Distinguishability plays a major role in quantum and statistical physics. When particles are identical their wave function must be either symmetric or antisymmetric under permutations and the number of microscopic states, which determines entropy, is counted up to permutations. When the particles are distinguishable, wavefunctions have no symmetry and each permutation is a different microstate. This binary and discontinuous classification raises a few questions: one may wonder what happens if particles are almost identical, or when the property that distinguishes between them is irrelevant to the physical interactions in a given system. Here I sketch a general answer to these questions. For any pair of non-identical particles there is a timescale, τd, required for a measurement to resolve the differences between them. Below τd, particles seem identical, above it - different, and the uncertainty principle provides a lower bound for τd. Thermal systems admit a conjugate temperature scale, Td. Above this temperature the system appears to equilibrate before it resolves the differences between particles, below this temperature the system identifies these differences before equilibration. As the physical differences between particles decline towards zero, τd→ ∞ and Td→ 0.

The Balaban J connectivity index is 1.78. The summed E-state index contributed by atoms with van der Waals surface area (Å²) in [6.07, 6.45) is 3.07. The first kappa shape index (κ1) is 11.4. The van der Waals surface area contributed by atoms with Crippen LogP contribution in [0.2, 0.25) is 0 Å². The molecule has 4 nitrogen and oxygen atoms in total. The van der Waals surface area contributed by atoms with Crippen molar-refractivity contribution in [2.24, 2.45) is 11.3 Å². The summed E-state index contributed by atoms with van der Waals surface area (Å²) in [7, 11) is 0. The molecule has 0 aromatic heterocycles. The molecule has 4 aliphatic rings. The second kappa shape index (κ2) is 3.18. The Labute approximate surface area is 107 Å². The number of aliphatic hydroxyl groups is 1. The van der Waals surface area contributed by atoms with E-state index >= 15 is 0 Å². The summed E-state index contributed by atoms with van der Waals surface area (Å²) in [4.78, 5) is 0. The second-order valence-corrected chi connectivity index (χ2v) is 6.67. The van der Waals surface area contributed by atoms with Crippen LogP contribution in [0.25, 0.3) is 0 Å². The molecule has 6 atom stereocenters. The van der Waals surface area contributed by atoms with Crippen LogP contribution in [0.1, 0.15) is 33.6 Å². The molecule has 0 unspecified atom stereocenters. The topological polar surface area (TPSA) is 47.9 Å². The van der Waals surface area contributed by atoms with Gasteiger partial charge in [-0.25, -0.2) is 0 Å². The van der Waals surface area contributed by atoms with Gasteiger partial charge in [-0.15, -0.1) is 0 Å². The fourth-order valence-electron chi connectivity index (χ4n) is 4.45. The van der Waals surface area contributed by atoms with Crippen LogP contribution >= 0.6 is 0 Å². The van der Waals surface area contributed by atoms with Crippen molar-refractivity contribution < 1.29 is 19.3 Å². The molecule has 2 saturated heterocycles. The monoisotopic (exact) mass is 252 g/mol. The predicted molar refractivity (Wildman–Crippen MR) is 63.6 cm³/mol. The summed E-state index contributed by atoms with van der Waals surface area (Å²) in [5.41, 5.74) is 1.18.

|Journal||Foundations of Physics|
|State||Published - Apr 2022|
Bibliographical noteFunding Information:
The author gratefully acknowledges fruitful discussions with David Kessler, Tamar Shnerb and Yitzhak Rabin.
© 2022, The Author(s), under exclusive licence to Springer Science+Business Media, LLC, part of Springer Nature.
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